Multilateral rules on competition policy: an overview of the debate
Author(s)Paasman, Berend R.
Contributor(s)NU. CEPAL. Unidad de Comercio Internacional
PRACTICAS COMERCIALES RESTRICTIVAS
REGLAS Y NORMAS
RESTRICTIVE BUSINESS PRACTICES
RULES AND REGULATIONS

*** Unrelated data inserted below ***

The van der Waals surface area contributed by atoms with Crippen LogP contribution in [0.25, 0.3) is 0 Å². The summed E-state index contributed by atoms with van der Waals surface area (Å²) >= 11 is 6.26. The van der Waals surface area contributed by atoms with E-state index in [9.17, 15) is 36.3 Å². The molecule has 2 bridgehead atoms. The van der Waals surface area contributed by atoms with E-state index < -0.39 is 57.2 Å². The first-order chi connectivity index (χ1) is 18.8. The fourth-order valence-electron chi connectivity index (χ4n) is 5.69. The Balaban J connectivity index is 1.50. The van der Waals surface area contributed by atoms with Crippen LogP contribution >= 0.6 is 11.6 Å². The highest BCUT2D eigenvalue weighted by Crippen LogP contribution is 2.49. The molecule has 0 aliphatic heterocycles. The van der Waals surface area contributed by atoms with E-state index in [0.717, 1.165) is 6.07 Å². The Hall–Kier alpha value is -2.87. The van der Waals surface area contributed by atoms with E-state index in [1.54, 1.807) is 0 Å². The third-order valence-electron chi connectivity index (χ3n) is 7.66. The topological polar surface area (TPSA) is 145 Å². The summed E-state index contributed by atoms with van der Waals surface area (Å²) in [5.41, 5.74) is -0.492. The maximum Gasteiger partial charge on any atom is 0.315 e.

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Summary Competition policy has become an important topic in the context of the global trade and capital liberalization processes of the past decade. The average tariff rate on imports has decreased substantially and various non-tariff restrictions have been abolished. Barriers to trade erected by private parties have hardly been tackled, however, although these business practices can distort trade and investment flows and lead to conflicts between countries. Competition policy deals with anti-competitive business practices (sometimes called restrictive business practices). Competition laws were first introduced in the United States and later in European countries. Latin American countries have only recently adopted competition laws. The subject is complex and interdisciplinary. It combines the fields of international law, corporate law, industrial organization, innovation policy, transnational corporations, international trade and transport. Competition policy seeks to prevent companies from reducing the efficiency of market mechanisms. It is aimed at keeping firms from forming cartels or monopolies and from abusing a dominant market position and at ensuring that mergers and acquisitions and subjected to proper scrutiny. These practices often limit competition and take away incentives to excel, innovate, reduce prices and improve customer service. Anti-competitive practices mayalso act as trade barriers that distort trade and investment flows. They may reduce gl obal welfare and lead to conf l i ct s between countries. Hence, some sort of international agreement may be necessary to forestall or eliminate these new kinds of trade barriers. Such an agreement could, in addition, take the place of anti-dumping measures and thus avoid their detrimental effects. The United States was the first country to introduce competition policies. The European Union has a supranational system of competition policies that regulate anti-competitive practices, mergers and acquisitions having transborder effects. Competition laws in Latin American countries are relatively new, and their structure and wording resemble those of Western countries. Enforcement activity in these countries has, however, been less than energetic. There have been various unsuccessful attempts in the past to establish a multilateral agreement on competition policy. International organizations such as the Organization for Economic Cooperation and Development (OECD) and the United Nations Conference on Trade and Development (UNCTAD) have studied and discussed the topic extensively. UNCTAD has been involved in many competition policy initiatives and has assisted developing countries with the introduction of suitable legislation. In addition, UNCTAD has made available a set of non-binding multilateral rules to control restrictive practices. OECD perceives competition policies as a step towards the creation of contestable markets at the international level. It recommends that all countries adopt competition policies and establish the required enforcement agencies. The OECD countries should cooperate to restrain anti-competitive practices that have effects on more than one country. Currently, competition policies are being discussed in various international organizations. The World Trade Organization (WTO) has a working group that is studying the subject, and some countries even want to establish a multilateral agreement on competition rules. Furthermore, the OECD are also studying the topic and have published several proposals. In Latin America, discussion groups are taking place on the theme. Various subregional groups, including the Southern Common Market (MERCOSUR), Group of Three, the North American Free Trade Agreement (NAFTA) and the Asia-Pacific Economic Cooperation (APEC) have formed working groups that are examining questions related to competition policy. The topic is also included in the preparatory work for the creation of a Free Trade Area of the Americas (FTAA). The United States does not support a new international agreement on competition policy. Instead, it advocates bilateral agreements whose scope would be confined to cooperation between national competition-policy enforcement agencies. Furthermore, the United States prefers to keep its domestic anti-dumping legislation. The European Union, on the other hand, is more enthusiastic about multilateral rules on competition policy. The European Union would also like other countries to make their courts accessible to foreign firms. The next step would be the adoption of common rules by all countries and international cooperation between enforcement agencies. The developing countries position on multilateral rules governing competition policy is more vague. Before Latin American countries commit themselves to international agreements on competition policy, they should carefully study the issue as it relates to their development needs. On the one hand, it is in their own interest to adopt competition policies. However, there are a number of as yet unanswered questions concerning the impact of competition policies on foreign direct investment. Nevertheless, certain modifications can be made in the legislation to address those concerns. For instance, exemptions for certain practices and sectors might be given. The authority of the enforcement agency might even be extended to such an extent that it could act as a general promoter of economic liberalization. It is sometimes argued that developing countries should adopt more lenient policies in order to build large, competitive domestic enterprises. This probably has a negative overall welfare effect, however, and should be avoided. The final point made in this study is that multilateral negotiations are more in the interest of Latin American countries than bilateral agreements with industrialized countries. This paper reviews the current debate on competition policy. It starts with an introduction to the subject, followed by a short survey of competition policy in the United States, Europe and Latin America. An overview of anti-competitive business practices is then provided. Subsequently, the paper examines the reasons for the adoption of multilateral rules on competition policy. Chapter II describes the different domestic competition policies in the United States, Europe and Latin American countries. The following chapter deals with the rationale for multilateral rules on competition policy and reviews previous attempts to establish multilateral rules, as well as the work of UNCTAD and OECD on competition policies. The current discussions at WTO are outlined in chapter IV, with emphasis on the negotiating positions of the United States, the European Union and developing countries. The paper closes with a discussion of issues that could be important to the formulation of a negotiating position for Latin American and Caribbean countries. It addresses questions such as (1) whether it is favourable or necessary for Latin American countries to adopt domestic competition laws, (2) whether these laws need a specific form (different from the laws in developed countries) to meet their development needs and (3) whether multilateral rules are in the interest of developing countries.